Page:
I get what you're saying but the early investors in Bitcoin had a completely different mentality than the later investors. People that got in super early didn't consider it an investment per se, they just liked the idea of a decentralized digital currency. When people were getting in at $1 they never thought they'd see it go up to $20k they were just hoping it would stay at the same price or go up a couple bucks. The early Bitcoin life was far from the hysteria and mania we have now and it was far from a pyramid scheme. Ultimately Bitcoin's original intention is as a currency, to use it to buy and sell goods and services. It's now morphed into a monster that's nothing like it was originally conceived. The point was never to hold onto it for months/years until the price goes up and to get rich off it. So it's only in retrospect that we look at those early investors as if they were on top of a pyramid scheme when in fact were taking a huge chance that this thing would even work out.

I agree that probably 99% of the original users were all about the tech, but there will have been some who could have seen the bigger picture. The next wave of people interested in bitcoin after libertarians were probably speculators. I think it probably went like something like this: Cryptographers; libertarians; speculators. Now it's probably most people looking to get rich quick or those online earners who move from one thing to the next by doing online marketing or youtube or wahtever. The way bitcoin is designed just makes it scarcer as time goes on and if you were smart you could see where it had the potential to go. There are also many original bitcoiners that still hold most of their stash, though many also cashed out at $1000 and above and bought their Lambos and houses with it.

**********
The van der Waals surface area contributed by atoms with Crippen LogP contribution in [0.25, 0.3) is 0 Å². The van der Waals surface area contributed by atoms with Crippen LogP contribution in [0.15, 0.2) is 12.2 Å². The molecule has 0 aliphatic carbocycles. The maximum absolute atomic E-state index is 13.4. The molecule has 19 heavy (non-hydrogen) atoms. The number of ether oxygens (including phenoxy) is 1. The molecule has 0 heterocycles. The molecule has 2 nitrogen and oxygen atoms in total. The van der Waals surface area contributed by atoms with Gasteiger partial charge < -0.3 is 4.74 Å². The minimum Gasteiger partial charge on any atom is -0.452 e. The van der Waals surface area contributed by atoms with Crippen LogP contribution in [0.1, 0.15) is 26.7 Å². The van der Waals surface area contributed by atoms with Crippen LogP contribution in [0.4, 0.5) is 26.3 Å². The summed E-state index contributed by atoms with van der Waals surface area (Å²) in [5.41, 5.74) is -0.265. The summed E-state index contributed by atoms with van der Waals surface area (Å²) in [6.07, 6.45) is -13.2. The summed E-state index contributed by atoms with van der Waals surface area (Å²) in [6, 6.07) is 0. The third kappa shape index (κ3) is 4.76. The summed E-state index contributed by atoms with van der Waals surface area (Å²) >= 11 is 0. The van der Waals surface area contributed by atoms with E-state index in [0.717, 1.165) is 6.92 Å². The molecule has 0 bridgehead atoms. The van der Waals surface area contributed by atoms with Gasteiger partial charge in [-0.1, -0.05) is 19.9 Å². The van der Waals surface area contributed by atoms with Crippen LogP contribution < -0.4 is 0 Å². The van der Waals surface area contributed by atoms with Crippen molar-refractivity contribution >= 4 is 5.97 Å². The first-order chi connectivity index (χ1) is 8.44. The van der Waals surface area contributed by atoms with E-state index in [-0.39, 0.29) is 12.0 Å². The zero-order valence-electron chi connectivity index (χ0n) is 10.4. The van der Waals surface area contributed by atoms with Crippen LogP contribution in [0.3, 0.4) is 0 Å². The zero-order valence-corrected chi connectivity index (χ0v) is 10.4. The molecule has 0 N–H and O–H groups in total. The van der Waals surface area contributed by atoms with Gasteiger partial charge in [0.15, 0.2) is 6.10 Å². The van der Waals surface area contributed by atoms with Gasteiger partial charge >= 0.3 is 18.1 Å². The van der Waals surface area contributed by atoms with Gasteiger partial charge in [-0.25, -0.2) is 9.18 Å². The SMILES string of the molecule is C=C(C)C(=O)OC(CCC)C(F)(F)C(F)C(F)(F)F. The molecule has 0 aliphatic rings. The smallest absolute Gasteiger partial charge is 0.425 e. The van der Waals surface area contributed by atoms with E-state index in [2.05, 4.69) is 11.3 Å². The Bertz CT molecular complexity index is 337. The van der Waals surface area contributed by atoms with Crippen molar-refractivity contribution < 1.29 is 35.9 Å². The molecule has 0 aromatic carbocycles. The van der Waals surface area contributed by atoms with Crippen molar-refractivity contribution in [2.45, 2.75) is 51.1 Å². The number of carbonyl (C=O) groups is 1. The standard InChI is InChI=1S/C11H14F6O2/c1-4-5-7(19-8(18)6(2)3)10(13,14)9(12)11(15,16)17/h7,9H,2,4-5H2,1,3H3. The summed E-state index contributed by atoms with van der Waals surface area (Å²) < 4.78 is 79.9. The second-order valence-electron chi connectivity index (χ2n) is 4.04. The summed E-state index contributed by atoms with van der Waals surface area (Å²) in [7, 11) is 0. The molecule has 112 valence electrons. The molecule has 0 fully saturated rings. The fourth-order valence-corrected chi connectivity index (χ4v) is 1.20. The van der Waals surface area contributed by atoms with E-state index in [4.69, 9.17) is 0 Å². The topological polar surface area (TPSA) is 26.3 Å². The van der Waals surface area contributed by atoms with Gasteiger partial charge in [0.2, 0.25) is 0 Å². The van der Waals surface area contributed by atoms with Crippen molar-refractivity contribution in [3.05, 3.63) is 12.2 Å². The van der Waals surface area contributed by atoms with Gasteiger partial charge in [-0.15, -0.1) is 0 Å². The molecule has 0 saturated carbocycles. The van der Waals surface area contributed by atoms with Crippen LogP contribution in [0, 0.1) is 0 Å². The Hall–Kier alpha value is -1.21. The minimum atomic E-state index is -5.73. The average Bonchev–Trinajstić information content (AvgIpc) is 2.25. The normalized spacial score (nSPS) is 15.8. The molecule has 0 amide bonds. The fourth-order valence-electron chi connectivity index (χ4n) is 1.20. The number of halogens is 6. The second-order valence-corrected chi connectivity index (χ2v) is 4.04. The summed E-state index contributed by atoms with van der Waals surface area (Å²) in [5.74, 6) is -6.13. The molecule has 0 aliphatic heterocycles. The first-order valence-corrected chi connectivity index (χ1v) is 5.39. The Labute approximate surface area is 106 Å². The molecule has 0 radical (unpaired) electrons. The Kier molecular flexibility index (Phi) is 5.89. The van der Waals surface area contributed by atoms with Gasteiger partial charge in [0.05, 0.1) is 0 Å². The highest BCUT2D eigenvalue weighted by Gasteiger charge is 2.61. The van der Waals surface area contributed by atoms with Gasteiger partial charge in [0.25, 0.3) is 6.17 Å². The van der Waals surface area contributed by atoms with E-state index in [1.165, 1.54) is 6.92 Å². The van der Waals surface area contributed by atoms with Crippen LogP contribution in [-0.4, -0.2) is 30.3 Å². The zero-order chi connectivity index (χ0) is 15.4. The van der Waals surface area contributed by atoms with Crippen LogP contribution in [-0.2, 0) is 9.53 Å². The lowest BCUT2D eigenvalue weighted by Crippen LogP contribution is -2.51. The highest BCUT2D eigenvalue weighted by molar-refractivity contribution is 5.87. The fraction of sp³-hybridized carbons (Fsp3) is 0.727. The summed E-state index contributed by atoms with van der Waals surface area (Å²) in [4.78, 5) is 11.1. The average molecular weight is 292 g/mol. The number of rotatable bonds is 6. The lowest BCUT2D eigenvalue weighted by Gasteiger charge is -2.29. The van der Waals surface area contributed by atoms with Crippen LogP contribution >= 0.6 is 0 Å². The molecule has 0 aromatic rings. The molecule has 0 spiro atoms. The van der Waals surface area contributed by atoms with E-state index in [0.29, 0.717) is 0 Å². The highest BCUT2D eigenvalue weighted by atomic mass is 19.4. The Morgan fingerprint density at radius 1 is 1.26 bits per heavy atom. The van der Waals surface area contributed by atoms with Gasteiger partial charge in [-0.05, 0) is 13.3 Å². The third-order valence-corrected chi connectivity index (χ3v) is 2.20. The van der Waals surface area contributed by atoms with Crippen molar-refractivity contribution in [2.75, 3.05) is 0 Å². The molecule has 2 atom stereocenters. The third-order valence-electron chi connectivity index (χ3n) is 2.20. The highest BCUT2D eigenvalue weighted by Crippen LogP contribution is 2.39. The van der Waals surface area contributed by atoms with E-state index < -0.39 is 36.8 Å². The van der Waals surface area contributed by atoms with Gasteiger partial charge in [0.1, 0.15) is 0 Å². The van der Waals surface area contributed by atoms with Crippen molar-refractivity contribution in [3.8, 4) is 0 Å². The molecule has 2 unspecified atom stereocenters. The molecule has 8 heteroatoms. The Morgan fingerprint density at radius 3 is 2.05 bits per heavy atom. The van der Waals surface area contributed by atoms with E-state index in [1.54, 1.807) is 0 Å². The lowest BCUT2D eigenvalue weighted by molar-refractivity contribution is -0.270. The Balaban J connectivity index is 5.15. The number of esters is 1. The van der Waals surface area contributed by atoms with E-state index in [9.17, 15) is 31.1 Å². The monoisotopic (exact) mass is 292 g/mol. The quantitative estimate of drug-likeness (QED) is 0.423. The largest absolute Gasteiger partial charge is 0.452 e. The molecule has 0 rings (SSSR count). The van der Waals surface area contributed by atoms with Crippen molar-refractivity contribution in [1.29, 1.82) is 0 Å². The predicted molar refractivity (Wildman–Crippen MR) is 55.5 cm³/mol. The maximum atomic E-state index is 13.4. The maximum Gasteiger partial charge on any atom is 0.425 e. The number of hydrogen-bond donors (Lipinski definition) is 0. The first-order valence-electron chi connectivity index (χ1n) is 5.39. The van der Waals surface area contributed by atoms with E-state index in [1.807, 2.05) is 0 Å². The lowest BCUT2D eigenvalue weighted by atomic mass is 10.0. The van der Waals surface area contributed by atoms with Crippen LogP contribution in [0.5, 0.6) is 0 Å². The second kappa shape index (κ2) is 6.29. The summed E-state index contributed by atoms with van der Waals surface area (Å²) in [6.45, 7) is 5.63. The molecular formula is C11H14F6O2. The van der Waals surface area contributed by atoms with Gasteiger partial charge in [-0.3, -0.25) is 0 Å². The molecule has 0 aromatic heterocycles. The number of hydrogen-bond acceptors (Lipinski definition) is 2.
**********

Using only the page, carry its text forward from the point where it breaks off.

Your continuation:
Yeah I definitely agree with your evolution scale and now you have this push/pull from the cryptographers/libertarians vs the speculators where the former group sees Bitcoin as a currency and the latter group sees Bitcoin as an investment scheme.

[btw if I had any merit left I'd give you one for this post]

Thanks, it's the thought that counts  Smiley

[I also appreciate being able to have an intelligent discussion on the Internet...doesn't happen to often nowadays]

I'm not cool enough to have a fancy signature so you're stuck reading this
1Referee
Legendary
*
Offline Offline

Activity: 1946
Merit: 1326

Segwit please.


View Profile
August 16, 2018, 04:14:40 PM
 #17

The speculative side is a nasty one, but directly also a very important one.

It's Bitcoin's occasional bull run cycle being the main form of adoption generator, but this directly makes sure that the few people who are really into it for the utility, are being outnumbered by orders of magnitude by get rich quick noobs. For now we have to endure all this mainstream 'torture', but eventually we'll be out of it when Bitcoin starts to mimic Gold and becomes boring enough to be used solely as store of value.